|Best known for his muscular, sexually-charged performances in 70's Blaxploitation movies, Ernest Malone was not always the menacing, physically imposing presence that audiences came to know. In fact, Malone has described his childhood self as "a scrawny kid who liked to write science fiction stories and got beat up a lot". It wasn't until junior year of high school, when a sympathetic teacher introduced Malone to weight lifting, that the young man shed his nerdy image and began attracting the women. Attending Morehouse College in Atlanta, he majored in English and played football for several seasons before he was sidelined by a knee injury. Restless for a new extracurricular pursuit, Malone turned to the college's drama department. Within a matter of weeks, he had won the lead in a student production of Macbeth and made the decision to pursue acting professionally.
After graduation, Malone briefly toured the US and Europe as a model in the Obsidian Magazine Fashion Ensemble before enrolling in the National Negro Theatre Workshop Program in 1968. Several years later the struggling down-on-his-luck actor auditioned for a low budget black action movie directed by B-movie legend Grammar Haig, Jr; the film was Sophocles Brown and he won the lead. The movie catapulted him to stardom and led to two successful sequels The Return of Sophocles Brown and Goin' Down on Sophocles Brown (a single entendre that amazingly slipped right by the censors). Malone -- with his tough, sexy, b-a-a-dass image -- became a role model for black youth and a cross-cultural icon, appearing on the covers of not only Jet and Ebony but also mainstream publications like Time, Newsweek and Psychology Today.
Malone would go on to star in any number of blaxploitation classics, including Lance Towers, Lance Goes South, and Harlem Heist, but the classically trained actor was becoming increasingly frustrated with the undemanding nature of these roles and decided to make a surprising career detour into television. This apparent step down from his movie career becomes a great deal more explicable when one considers that UBC President Larry Rubin pitched the Dr. Pibb role to Malone as a "worldly Shakespeare-spouting poet-warrior of the streets". In fact, Rubin was only luring the actor into a contract by telling him what he knew he wanted to hear. Although Dr. Pibb was not the standard-issue embarassingly campy Huggy Bear-style pimp, he wasn't exactly an eloquent ghetto bard either. But the character was revolutionary for television in one regard -- he was a revolutionary. Dr. Pibb was one of the few African-American characters on TV that preyed upon rather than down-played whites' greatest fears about blacks: he was proud, angry and out to even the score. And, unlike George Jefferson, he was fully capable of snapping a man in two. Sadly, it was a characteristic that was sanitized out of the character in Kresky's final season.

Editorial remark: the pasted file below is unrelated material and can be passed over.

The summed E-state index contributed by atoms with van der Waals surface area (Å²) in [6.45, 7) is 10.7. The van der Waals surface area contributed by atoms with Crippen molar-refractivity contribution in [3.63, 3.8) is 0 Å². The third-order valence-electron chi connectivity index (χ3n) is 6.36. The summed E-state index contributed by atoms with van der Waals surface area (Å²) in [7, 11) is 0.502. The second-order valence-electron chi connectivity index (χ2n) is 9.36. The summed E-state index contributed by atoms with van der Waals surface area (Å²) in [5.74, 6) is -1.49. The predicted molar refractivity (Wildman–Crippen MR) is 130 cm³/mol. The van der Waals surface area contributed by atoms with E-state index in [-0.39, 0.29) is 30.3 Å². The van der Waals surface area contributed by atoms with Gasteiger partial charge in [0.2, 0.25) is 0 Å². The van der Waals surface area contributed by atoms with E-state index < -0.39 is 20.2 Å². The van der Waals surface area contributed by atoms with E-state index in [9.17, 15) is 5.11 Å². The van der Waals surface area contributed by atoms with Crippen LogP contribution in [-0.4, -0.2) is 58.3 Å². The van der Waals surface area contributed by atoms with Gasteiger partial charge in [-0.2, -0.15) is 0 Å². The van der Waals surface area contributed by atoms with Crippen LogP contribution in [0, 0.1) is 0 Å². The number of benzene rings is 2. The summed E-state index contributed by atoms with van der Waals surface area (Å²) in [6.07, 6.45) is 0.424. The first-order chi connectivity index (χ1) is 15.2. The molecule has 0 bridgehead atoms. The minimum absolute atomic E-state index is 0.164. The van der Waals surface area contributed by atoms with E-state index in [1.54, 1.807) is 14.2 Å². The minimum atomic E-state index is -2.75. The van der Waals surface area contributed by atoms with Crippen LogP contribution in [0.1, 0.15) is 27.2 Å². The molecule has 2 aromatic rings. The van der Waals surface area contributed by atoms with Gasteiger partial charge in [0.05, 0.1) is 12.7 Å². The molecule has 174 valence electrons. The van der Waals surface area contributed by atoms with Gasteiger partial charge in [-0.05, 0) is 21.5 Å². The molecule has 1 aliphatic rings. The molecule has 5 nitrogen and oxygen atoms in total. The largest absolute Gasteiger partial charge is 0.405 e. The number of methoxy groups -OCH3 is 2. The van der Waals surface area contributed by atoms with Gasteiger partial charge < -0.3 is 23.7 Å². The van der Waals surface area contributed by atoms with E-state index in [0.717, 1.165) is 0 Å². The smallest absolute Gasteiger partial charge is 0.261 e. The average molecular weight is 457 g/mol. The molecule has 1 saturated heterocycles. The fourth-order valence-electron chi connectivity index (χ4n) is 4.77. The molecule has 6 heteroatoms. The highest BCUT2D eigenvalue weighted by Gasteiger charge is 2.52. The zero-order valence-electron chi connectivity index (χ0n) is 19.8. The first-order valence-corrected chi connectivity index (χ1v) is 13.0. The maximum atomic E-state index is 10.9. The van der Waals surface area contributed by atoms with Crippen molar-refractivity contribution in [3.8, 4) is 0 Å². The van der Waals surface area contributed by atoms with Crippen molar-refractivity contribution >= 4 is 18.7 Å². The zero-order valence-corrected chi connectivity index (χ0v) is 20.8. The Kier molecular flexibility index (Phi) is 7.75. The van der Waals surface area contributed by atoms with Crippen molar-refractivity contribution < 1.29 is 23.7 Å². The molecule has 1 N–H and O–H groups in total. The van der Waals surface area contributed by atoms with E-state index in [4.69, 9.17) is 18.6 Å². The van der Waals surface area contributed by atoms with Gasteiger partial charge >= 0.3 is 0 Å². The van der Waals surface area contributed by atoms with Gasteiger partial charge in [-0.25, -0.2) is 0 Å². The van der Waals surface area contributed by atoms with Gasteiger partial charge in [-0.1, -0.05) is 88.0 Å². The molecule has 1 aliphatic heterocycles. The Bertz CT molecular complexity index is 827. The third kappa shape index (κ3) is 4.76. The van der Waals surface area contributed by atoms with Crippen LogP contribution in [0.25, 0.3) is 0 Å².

In 1980, Malone emerged from the smoking wreckage of Kresky only to find himself between a rock and a hard place. The blaxpoitation genre was essentially dead and mainstream cinema just wasn't interested in him. He continued work in television and regional theater, but found he wasn't making enough money to comfortably support his family -- during Kresky he had married Tracey Wallace, his make-up artist on the show, and fathered three children. On the horns of a major financial dilemma, Malone made the surprising decision to switch careers, yet again. In 1983, with money he had borrowed from former co-star Ronald Dean Whitney, he opened a small restaurant in Santa Monica, appropriately named Malone's. Today, Malone's is one of LA's hippest eateries, famous for its fine eclectic cuisine and casually elegant atmosphere. He recently opened a sister restaurant in Santa Barbara and has plans in the works for several more.
In recent years, there has been a resurgence of public interest in Malone, mostly due to a number of riveting small performances in independent features like The Reference Librarian and Putting Chloe Down, and the actor seems to be poised on the edge of a Travolta-esque comeback. In fact, Quentin Tarantino has described him as "one of the finest actors of his generation" and is reportedly writing a screenplay with him in mind. One can only wonder what the future has in store for Malone.
Malone lives in Santa Barbara, California with his wife Tracey.Return to Supporting Characters Page Return to Kresky Home Page "The Official Kresky Homepage" © Timothy J. Madison 1997, 1999. All rights reserved.